Death of Two-Year-Old Renews Calls for Criminal Charges for Negligently Stored Firearms

September 10th, 2018 by Attorney Dan Carman

Death of Two-Year-Old Renews Calls for Criminal Charges for Negligently Stored Firearms

So far this year in Kentucky, two children have been killed and five injured by firearms that weren’t securely stored, reports the Louisville Courier Journal. Most recently, two-year-old Montreal Dunn from Louisville shot himself and died in what has been ruled an accidental death. In response to this shooting, State Rep. Jim Wayne of Louisville is pushing legislation to require guns to be securely locked in a box or container, by a device or carried by an adult. Not doing so in the presence of children would be a misdemeanor.

The measure was proposed last year but was not passed into law. Under the proposal, unsecured storage of a firearm in the presence of children would be a Class B misdemeanor (punishable by up to ninety days in jail and a fine of up to $250) and a Class A misdemeanor (ninety days to a year in jail and a fine of up to $500) if its use causes physical injury or death.

Current Kentucky law makes intentionally, knowingly and/or recklessly providing a handgun to a child a Class D felony (one to five years in prison and a fine of $1,000 to $10,000) if the person knows of a substantial risk that the minor will use the firearm to commit a crime.

The Lexington Herald-Leader reported last year that from 2012 to 2017, at least 36 children shot themselves or another child with a gun in Kentucky. Of these children, 15 died and 21 were wounded.

In Jefferson County, the Commonwealth’s Attorney’s Office typically charges someone with wanton endangerment for leaving a loaded firearm in a place where it would be accessible to minors, Jeff Cooke, assistant commonwealth’s attorney, told the Courier Journal. He said they have charged people under similar situations as Dunn’s case, but the specific facts in the individual case lead to what, if any, charges are brought. Earlier this year, both parents of an eleven-year-old Bell County boy who accidentally shot his six-year-old sister in the head were charged with wanton endangerment and endangering the welfare of a minor.

Under Kentucky law …

A person is guilty of wanton endangerment in the first degree when, under circumstances manifesting extreme indifference to the value of human life, he wantonly engages in conduct which creates a substantial danger of death or serious physical injury to another person.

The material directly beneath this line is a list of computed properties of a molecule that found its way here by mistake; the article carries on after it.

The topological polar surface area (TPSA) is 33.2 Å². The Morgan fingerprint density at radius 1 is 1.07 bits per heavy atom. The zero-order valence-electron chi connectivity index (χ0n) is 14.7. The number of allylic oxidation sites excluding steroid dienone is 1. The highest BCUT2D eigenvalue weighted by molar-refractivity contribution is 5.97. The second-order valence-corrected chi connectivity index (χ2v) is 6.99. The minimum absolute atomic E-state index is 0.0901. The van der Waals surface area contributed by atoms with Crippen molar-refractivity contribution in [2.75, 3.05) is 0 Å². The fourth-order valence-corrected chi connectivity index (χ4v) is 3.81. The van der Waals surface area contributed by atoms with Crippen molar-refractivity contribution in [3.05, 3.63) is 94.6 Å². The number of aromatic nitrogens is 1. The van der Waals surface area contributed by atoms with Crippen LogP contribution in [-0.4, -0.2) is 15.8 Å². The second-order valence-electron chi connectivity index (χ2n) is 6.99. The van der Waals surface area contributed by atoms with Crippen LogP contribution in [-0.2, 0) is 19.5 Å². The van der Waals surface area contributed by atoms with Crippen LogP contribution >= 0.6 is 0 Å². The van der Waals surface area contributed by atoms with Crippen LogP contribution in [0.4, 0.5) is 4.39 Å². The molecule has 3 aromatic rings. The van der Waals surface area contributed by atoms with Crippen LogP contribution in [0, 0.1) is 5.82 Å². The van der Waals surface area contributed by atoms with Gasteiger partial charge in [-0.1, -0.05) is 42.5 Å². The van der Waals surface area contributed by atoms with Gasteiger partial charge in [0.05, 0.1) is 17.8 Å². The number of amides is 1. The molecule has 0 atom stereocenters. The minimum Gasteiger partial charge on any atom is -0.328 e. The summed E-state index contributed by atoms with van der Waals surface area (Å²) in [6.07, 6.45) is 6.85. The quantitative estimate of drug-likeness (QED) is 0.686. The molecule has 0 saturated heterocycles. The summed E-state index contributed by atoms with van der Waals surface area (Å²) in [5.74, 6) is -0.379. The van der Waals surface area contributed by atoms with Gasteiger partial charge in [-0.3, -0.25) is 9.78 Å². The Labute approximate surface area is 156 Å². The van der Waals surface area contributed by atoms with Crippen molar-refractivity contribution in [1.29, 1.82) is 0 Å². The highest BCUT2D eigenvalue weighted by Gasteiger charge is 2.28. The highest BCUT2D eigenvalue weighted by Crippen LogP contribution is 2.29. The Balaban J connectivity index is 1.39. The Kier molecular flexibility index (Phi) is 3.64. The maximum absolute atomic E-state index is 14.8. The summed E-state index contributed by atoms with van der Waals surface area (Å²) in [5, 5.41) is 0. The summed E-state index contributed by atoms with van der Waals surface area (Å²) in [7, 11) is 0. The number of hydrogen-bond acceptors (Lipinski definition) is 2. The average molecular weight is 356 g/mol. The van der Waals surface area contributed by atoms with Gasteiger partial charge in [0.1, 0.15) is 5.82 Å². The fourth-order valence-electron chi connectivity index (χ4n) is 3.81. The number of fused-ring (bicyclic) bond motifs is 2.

Wanton endangerment is a class D felony.

Guns are in about a third of all American homes where children live, according to a 2008 study in the journal Health Education Research. Of homes with firearms, half of the guns were not secured and a sixth were loaded while they were stored. The National Crime Prevention Council estimates that 1.4 million homes have guns stored in a way that’s accessible to about 2.6 million children.

They also state gun owners have several options to safely store firearms in ways that won’t present a potential harm to children.

  • Trigger locks prevent the trigger from being pulled. There are a number of different designs, from basic key locks to those that need combinations to unlock.
  • Cable locks can be used on most firearms. Most commonly a cable is placed through the barrel, which impedes loading and firing of the gun.
  • Storage cases can be used to store and lock up a firearm. The lock is separate from the case.
  • A lock box is like a small safe designed for storing firearms safely and securely. They are locked by a key, a combination lock or a digital keypad.
  • Locking safes come in different sizes to accommodate long guns and can accommodate handguns as well. They come with a combination lock or a digital keypad.

If you own a gun, avoid the possible criminal charges you may face if it’s not securely stored and a child gains access to it, uses it and harms himself or others. Secure your firearm in a way that it doesn’t pose a danger to others.

If you or a loved one is being investigated for, or charged with, a firearm related crime, contact us today so you can discuss your situation with one of the attorneys at the Lexington, Kentucky-based Carman Law Firm. As criminal defense attorneys with years of experience, we offer thorough, experienced representation.

Attorney Dan Carman

Attorney Dan CarmanFocusing on criminal matters, Mr. Carman is admitted to practice law in all Courts of the Commonwealth of Kentucky, the United States District Courts for the Eastern and Western Districts of Kentucky, and the United States Court of Appeals, Sixth Circuit. He is a member of the American, Kentucky, and Fayette County Bar Associations. Mr. Carman also worked as a prosecutor, as well as a legal assistance attorney. Attorney Dan Carman can help you with any criminal defense matters you may need including; DUI, drug, and weapons charges, trespassing, traffic violations and more. [ Attorney Bio ]